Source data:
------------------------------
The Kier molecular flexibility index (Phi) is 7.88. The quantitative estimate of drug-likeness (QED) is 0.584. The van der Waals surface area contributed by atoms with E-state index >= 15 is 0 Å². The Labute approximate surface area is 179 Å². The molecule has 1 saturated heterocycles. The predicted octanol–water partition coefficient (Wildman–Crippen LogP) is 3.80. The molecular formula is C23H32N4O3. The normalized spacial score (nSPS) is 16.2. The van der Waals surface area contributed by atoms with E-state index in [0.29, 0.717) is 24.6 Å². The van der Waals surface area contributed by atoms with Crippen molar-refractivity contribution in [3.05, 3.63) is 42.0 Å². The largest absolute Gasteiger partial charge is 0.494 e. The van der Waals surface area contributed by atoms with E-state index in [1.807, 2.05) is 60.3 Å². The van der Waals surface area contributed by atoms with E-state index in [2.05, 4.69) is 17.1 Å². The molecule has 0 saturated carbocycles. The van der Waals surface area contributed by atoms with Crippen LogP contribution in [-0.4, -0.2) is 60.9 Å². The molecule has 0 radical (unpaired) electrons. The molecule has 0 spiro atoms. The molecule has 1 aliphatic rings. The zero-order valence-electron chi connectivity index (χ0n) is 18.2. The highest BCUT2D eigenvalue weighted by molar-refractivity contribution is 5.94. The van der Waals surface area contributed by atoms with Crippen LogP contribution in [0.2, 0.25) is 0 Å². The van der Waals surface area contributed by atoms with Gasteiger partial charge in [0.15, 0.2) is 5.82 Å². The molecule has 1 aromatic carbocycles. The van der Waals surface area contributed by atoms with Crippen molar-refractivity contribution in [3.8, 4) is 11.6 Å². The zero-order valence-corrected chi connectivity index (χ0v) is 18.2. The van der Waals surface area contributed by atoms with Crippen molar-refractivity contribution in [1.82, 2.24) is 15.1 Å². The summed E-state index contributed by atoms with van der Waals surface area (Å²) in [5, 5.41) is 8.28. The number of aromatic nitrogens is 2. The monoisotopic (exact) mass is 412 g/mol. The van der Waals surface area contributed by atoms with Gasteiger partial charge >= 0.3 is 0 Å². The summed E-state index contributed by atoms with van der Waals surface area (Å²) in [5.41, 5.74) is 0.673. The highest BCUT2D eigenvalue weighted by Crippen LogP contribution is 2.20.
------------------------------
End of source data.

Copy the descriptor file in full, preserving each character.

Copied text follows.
The Kier molecular flexibility index (Phi) is 7.88. The quantitative estimate of drug-likeness (QED) is 0.584. The van der Waals surface area contributed by atoms with E-state index >= 15 is 0 Å². The Labute approximate surface area is 179 Å². The molecule has 1 saturated heterocycles. The predicted octanol–water partition coefficient (Wildman–Crippen LogP) is 3.80. The molecular formula is C23H32N4O3. The normalized spacial score (nSPS) is 16.2. The van der Waals surface area contributed by atoms with E-state index in [0.29, 0.717) is 24.6 Å². The van der Waals surface area contributed by atoms with Crippen molar-refractivity contribution in [3.05, 3.63) is 42.0 Å². The largest absolute Gasteiger partial charge is 0.494 e. The van der Waals surface area contributed by atoms with E-state index in [1.807, 2.05) is 60.3 Å². The van der Waals surface area contributed by atoms with E-state index in [2.05, 4.69) is 17.1 Å². The molecule has 0 saturated carbocycles. The van der Waals surface area contributed by atoms with Crippen LogP contribution in [-0.4, -0.2) is 60.9 Å². The molecule has 0 radical (unpaired) electrons. The molecule has 0 spiro atoms. The molecule has 1 aliphatic rings. The zero-order valence-electron chi connectivity index (χ0n) is 18.2. The highest BCUT2D eigenvalue weighted by molar-refractivity contribution is 5.94. The van der Waals surface area contributed by atoms with Crippen LogP contribution in [0.2, 0.25) is 0 Å². The van der Waals surface area contributed by atoms with Gasteiger partial charge in [0.15, 0.2) is 5.82 Å². The molecule has 1 aromatic carbocycles. The van der Waals surface area contributed by atoms with Crippen molar-refractivity contribution in [3.8, 4) is 11.6 Å². The zero-order valence-corrected chi connectivity index (χ0v) is 18.2. The van der Waals surface area contributed by atoms with Crippen molar-refractivity contribution in [1.82, 2.24) is 15.1 Å². The summed E-state index contributed by atoms with van der Waals surface area (Å²) in [5, 5.41) is 8.28. The number of aromatic nitrogens is 2. The monoisotopic (exact) mass is 412 g/mol. The van der Waals surface area contributed by atoms with Gasteiger partial charge >= 0.3 is 0 Å². The summed E-state index contributed by atoms with van der Waals surface area (Å²) in [5.41, 5.74) is 0.673. The highest BCUT2D eigenvalue weighted by Crippen LogP contribution is 2.20.